Saturday, August 27, 2011

"Be Prepared " a Girl Scout motto

Here at Walnetto Farm we  are still thick in the process of hauling in winter hay. After tomorrows trip we should be in a fairly good place as far as having hay for most of the winter.

Other happenings afoot. Barter, I love to barter. I truly believe if this world ran on a barter system we would have a more symbiotic existence. If we had no monetary system and relied on barter we would truly need each other in a way we don't now. With that said my bartering days are evolving into my vision.

Today I bartered my soft herbed goat cheese for a healing salve. Next week a local organic farmer will pick up my excess milk to feed her piglets on. In exchange we will get her organic veggies.Also yesterday I set up a tentative agreement with someone to barter for her massage/Reiki  sessions. And a local farmers market participant came over to glean apples off my trees in exchange for her jams/relishes.

How does this play out in being prepared? My goats have feed for over wintering. I get those veggies that we can't or don't plant in our garden. And the most delightful fresh jams and relishes in return for the apples that grow on my land.

Next installment? Our bees. On Tuesday with the help of a friend we will open the hive after one year and see if there is enough honey so that we can "borrow" some. And what of this honey? Dependent on amount some for us and some to sell to the local soap maker who already takes my milk for her goat milk / honey soap. If there is enough to share she will get some local honey too. And yes I do make soap, but this lady makes a delicious bar of soap and it is one more thing I can put by the way side to spend more time knitting, weaving or spinning.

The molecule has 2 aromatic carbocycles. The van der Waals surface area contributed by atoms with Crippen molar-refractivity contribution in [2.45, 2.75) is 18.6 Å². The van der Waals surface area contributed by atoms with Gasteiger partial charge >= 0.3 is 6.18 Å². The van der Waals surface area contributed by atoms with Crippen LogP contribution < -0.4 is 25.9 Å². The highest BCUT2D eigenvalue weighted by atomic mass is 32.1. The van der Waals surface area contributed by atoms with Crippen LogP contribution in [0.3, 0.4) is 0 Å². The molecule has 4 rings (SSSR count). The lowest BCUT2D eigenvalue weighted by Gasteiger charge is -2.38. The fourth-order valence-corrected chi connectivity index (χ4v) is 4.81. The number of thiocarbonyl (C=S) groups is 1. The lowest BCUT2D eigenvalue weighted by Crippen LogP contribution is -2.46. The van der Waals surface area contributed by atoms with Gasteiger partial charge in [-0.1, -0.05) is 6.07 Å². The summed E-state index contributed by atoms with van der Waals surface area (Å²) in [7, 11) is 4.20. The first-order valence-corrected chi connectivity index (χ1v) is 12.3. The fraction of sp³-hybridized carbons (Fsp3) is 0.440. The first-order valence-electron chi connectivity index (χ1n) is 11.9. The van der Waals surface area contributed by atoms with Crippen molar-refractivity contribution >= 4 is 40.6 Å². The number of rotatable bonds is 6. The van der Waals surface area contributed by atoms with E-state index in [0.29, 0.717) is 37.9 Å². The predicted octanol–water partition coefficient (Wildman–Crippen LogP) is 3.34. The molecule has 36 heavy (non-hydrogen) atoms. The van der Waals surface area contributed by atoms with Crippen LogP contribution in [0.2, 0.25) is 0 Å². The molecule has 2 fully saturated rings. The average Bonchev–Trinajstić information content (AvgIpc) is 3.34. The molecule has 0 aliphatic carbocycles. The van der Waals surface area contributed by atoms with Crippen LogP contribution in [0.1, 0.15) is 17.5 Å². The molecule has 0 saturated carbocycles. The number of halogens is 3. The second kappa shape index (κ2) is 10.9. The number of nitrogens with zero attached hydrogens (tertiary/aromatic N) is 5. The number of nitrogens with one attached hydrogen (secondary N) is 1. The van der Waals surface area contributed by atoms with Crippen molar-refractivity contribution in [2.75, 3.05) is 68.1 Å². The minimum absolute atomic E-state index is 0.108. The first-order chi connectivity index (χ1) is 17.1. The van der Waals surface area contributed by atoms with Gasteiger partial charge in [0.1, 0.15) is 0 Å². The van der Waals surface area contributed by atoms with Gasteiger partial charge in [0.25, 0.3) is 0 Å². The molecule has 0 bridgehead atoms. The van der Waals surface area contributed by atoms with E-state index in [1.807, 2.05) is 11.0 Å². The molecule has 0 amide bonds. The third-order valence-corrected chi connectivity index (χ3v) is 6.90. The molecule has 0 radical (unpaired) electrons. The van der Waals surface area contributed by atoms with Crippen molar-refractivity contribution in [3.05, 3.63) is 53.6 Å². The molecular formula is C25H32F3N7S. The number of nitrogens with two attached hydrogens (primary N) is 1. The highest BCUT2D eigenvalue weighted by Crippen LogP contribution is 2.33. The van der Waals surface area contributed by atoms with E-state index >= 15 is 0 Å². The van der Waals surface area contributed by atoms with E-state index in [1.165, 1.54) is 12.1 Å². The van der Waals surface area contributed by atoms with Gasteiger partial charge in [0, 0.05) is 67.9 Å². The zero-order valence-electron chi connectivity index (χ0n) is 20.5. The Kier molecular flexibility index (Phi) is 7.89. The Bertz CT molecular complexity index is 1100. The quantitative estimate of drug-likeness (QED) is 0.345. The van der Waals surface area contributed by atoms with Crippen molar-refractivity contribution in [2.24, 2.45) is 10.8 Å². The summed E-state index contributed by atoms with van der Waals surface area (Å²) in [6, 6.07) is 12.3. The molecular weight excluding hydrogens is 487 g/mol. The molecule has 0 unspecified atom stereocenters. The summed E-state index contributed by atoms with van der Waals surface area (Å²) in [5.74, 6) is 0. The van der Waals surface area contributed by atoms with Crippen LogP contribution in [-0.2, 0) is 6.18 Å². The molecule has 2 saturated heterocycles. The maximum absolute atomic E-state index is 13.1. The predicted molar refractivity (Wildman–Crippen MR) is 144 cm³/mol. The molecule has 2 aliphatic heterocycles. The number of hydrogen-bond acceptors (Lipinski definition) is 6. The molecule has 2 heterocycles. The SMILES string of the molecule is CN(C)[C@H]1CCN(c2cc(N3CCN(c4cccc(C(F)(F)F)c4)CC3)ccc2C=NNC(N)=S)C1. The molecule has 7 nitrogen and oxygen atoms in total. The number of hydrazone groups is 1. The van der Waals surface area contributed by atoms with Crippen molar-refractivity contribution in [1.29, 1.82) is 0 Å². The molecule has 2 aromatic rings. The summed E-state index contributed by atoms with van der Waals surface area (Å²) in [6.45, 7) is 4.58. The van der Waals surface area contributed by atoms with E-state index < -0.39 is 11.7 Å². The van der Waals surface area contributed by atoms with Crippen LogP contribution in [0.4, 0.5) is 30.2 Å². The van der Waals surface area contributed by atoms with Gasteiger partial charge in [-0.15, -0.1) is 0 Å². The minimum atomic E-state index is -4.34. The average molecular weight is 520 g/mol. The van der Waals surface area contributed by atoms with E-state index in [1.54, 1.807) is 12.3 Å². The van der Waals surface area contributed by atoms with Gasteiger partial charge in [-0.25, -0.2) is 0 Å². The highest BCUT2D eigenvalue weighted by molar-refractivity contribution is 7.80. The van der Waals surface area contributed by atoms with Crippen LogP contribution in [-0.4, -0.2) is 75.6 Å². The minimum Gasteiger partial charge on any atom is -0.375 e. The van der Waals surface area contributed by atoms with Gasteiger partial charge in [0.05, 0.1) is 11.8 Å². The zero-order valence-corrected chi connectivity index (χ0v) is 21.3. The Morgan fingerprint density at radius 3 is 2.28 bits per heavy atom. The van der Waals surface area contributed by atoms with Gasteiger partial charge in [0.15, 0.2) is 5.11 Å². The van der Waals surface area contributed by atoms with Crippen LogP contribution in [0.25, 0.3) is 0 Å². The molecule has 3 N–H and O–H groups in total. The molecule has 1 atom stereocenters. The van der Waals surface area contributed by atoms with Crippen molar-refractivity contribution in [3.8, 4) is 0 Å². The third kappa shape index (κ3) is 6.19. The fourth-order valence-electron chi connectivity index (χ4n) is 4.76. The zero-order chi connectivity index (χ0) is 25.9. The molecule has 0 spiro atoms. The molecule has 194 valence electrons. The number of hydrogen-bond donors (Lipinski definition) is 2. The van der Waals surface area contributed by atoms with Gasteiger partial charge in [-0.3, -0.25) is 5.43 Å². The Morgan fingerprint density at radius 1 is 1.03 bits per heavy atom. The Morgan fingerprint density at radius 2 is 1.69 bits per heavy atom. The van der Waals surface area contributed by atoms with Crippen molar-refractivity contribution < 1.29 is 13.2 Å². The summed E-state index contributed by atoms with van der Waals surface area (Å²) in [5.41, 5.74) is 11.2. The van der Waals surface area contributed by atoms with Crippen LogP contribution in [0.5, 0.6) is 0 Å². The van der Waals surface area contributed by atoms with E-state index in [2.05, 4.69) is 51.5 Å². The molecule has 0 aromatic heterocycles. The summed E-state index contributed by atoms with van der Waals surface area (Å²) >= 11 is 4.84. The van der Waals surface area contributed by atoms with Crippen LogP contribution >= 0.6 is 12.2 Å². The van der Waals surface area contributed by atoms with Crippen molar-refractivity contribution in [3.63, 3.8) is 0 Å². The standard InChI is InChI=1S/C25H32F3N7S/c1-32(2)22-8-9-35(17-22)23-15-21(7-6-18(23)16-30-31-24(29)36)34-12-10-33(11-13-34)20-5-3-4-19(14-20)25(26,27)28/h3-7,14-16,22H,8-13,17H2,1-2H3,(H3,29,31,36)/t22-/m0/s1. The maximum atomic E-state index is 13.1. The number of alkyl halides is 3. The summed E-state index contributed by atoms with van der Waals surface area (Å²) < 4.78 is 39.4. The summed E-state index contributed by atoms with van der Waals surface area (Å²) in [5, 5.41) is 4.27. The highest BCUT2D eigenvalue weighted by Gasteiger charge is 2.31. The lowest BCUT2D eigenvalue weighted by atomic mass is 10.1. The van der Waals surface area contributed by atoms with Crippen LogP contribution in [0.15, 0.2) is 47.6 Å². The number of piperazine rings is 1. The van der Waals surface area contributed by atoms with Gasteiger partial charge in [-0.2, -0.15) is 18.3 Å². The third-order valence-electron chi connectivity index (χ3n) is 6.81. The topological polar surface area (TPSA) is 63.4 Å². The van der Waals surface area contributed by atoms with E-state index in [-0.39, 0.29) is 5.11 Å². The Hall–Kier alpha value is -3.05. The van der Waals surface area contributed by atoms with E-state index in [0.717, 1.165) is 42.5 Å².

Think local, think barter. A win/win for everyone!

Monday, August 22, 2011

Barn Hop

This was a pretty laid back day here. We don't get many of them especially at this time of the year. It was a cool morning , a hint that Fall is on the way here in Nor. Cal. After chores of milking and feeding I took our livestock guardian , Spinner for a walk. Spin has been our LGD for almost eleven years , her birthdate is 10-13-2000, and we have had her since she was four months old.

Her partner Kingston passed about three years ago. Spinner and I began our tradition of walking not long after that when I stopped working at a local animal clinic as one of the nurses. She missed the interaction of her life partner and the activity of occasional play time with him. So we began to walk daily at the time anywhere from 2 to 5 miles. We both dropped some weight and she certainly seemed happier for the extra attention.

Now that Spin is getting older, ok, me too! We don't walk as far a mile round trip being about it. She has some issues with her spine and some old dog things also. I have old goat lady issues so it seems to work well for us. She still lives with the goats 24/7 and probably wouldn't know what to do if she were not in the barn. She still guards but her ears don't hear like they used to and she is getting cataracts in both eyes. So her guarding isn't as aggressive as in her younger days. And we are fortunate that the area we are in now doesn't require her being fence line from 0-60 at this point.

Spinner came from a wonderful breeder who has had the breed for 50 years. Their dogs go from field to ring and excel in both areas. They have also earned their good citizen awards. Her dog (sire) lived to be 11 when he was euthanized do to advanced liver cancer. Her bitch (dam) was still alive last year at 13. An amazing age for a giant breed. So we are hoping that God grants us another year or two with this amazing girl who has spent her life caring for our critters and keeping them from harms way.

So until then we will continue to walk, not daily at this point but several times a week. And if you are ever in Mendocino county and see an old goat lady with a big white dog give a howdy honk!

Saturday, August 20, 2011

Preparedness Challenge #22 but only #2 for me!

What did I do to prepare today? Began getting in hay for winter. I always try to buy enough hay to last from Sept/Oct until April. We don't have enough land to grow our own but do supplement with goat garden stuff as much as we can. But good milk demands alfalfa and my friends it ain't plentiful nor cheap anymore!